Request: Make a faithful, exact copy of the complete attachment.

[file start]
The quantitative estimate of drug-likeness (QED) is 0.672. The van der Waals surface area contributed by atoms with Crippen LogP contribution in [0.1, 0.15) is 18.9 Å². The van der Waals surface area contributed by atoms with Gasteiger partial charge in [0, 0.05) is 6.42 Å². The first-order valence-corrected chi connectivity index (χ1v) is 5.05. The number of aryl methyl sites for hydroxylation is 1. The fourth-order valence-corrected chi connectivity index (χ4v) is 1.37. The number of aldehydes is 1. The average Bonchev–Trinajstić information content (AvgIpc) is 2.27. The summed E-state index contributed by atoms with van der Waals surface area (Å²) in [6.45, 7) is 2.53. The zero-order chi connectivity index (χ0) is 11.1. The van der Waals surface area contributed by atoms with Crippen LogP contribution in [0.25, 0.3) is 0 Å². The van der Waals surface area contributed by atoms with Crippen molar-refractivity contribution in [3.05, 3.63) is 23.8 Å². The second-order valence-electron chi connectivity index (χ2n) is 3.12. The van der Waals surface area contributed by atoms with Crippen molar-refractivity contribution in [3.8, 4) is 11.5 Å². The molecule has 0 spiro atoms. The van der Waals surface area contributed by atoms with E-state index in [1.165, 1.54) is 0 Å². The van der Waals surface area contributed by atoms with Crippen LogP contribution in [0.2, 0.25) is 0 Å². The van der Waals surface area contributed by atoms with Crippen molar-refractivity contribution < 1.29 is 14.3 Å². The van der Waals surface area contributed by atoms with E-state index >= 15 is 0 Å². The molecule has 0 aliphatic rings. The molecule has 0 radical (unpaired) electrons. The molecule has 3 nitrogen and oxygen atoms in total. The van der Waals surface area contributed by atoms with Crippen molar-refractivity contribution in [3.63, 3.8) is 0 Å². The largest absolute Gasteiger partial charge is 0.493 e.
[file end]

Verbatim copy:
The quantitative estimate of drug-likeness (QED) is 0.672. The van der Waals surface area contributed by atoms with Crippen LogP contribution in [0.1, 0.15) is 18.9 Å². The van der Waals surface area contributed by atoms with Gasteiger partial charge in [0, 0.05) is 6.42 Å². The first-order valence-corrected chi connectivity index (χ1v) is 5.05. The number of aryl methyl sites for hydroxylation is 1. The fourth-order valence-corrected chi connectivity index (χ4v) is 1.37. The number of aldehydes is 1. The average Bonchev–Trinajstić information content (AvgIpc) is 2.27. The summed E-state index contributed by atoms with van der Waals surface area (Å²) in [6.45, 7) is 2.53. The zero-order chi connectivity index (χ0) is 11.1. The van der Waals surface area contributed by atoms with Crippen LogP contribution in [0.25, 0.3) is 0 Å². The van der Waals surface area contributed by atoms with Crippen molar-refractivity contribution in [3.05, 3.63) is 23.8 Å². The second-order valence-electron chi connectivity index (χ2n) is 3.12. The van der Waals surface area contributed by atoms with Crippen molar-refractivity contribution in [3.8, 4) is 11.5 Å². The molecule has 0 spiro atoms. The van der Waals surface area contributed by atoms with E-state index in [1.165, 1.54) is 0 Å². The van der Waals surface area contributed by atoms with Crippen LogP contribution in [0.2, 0.25) is 0 Å². The van der Waals surface area contributed by atoms with Crippen molar-refractivity contribution < 1.29 is 14.3 Å². The van der Waals surface area contributed by atoms with E-state index >= 15 is 0 Å². The molecule has 0 aliphatic rings. The molecule has 0 radical (unpaired) electrons. The molecule has 3 nitrogen and oxygen atoms in total. The van der Waals surface area contributed by atoms with Crippen molar-refractivity contribution in [3.63, 3.8) is 0 Å². The largest absolute Gasteiger partial charge is 0.493 e.